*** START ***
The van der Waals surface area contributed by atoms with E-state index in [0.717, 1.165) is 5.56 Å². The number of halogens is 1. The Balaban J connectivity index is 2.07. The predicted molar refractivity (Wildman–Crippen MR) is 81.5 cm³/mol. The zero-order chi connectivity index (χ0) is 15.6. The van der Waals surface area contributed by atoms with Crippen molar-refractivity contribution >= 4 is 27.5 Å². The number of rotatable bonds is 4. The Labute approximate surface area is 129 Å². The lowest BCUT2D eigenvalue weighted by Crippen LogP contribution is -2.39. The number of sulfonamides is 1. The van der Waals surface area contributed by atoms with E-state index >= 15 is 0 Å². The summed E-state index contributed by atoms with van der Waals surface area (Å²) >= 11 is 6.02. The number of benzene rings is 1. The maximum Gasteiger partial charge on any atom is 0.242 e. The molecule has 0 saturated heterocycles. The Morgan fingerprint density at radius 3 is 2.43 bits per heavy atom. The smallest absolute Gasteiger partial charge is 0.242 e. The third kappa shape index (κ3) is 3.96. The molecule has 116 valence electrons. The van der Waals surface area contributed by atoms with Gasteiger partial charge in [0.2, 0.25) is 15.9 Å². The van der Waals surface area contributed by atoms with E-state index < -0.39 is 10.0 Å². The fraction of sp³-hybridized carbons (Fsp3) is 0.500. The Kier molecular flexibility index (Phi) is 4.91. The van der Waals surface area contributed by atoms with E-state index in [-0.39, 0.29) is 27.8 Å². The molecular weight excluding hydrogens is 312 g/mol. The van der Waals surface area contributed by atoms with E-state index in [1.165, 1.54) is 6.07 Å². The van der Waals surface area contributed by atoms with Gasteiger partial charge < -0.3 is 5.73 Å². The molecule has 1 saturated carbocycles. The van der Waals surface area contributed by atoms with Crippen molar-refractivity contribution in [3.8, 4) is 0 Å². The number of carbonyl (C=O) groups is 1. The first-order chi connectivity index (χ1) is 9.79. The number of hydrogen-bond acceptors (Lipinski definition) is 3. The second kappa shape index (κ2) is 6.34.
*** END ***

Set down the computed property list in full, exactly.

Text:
The van der Waals surface area contributed by atoms with E-state index in [0.717, 1.165) is 5.56 Å². The number of halogens is 1. The Balaban J connectivity index is 2.07. The predicted molar refractivity (Wildman–Crippen MR) is 81.5 cm³/mol. The zero-order chi connectivity index (χ0) is 15.6. The van der Waals surface area contributed by atoms with Crippen molar-refractivity contribution >= 4 is 27.5 Å². The number of rotatable bonds is 4. The Labute approximate surface area is 129 Å². The lowest BCUT2D eigenvalue weighted by Crippen LogP contribution is -2.39. The number of sulfonamides is 1. The van der Waals surface area contributed by atoms with E-state index >= 15 is 0 Å². The summed E-state index contributed by atoms with van der Waals surface area (Å²) >= 11 is 6.02. The number of benzene rings is 1. The maximum Gasteiger partial charge on any atom is 0.242 e. The molecule has 0 saturated heterocycles. The Morgan fingerprint density at radius 3 is 2.43 bits per heavy atom. The smallest absolute Gasteiger partial charge is 0.242 e. The third kappa shape index (κ3) is 3.96. The molecule has 116 valence electrons. The van der Waals surface area contributed by atoms with Gasteiger partial charge in [0.2, 0.25) is 15.9 Å². The van der Waals surface area contributed by atoms with E-state index < -0.39 is 10.0 Å². The fraction of sp³-hybridized carbons (Fsp3) is 0.500. The Kier molecular flexibility index (Phi) is 4.91. The van der Waals surface area contributed by atoms with E-state index in [-0.39, 0.29) is 27.8 Å². The molecular weight excluding hydrogens is 312 g/mol. The van der Waals surface area contributed by atoms with E-state index in [1.165, 1.54) is 6.07 Å². The van der Waals surface area contributed by atoms with Gasteiger partial charge < -0.3 is 5.73 Å². The molecule has 1 saturated carbocycles. The van der Waals surface area contributed by atoms with Crippen molar-refractivity contribution in [3.8, 4) is 0 Å². The number of carbonyl (C=O) groups is 1. The first-order chi connectivity index (χ1) is 9.79. The number of hydrogen-bond acceptors (Lipinski definition) is 3. The second kappa shape index (κ2) is 6.34.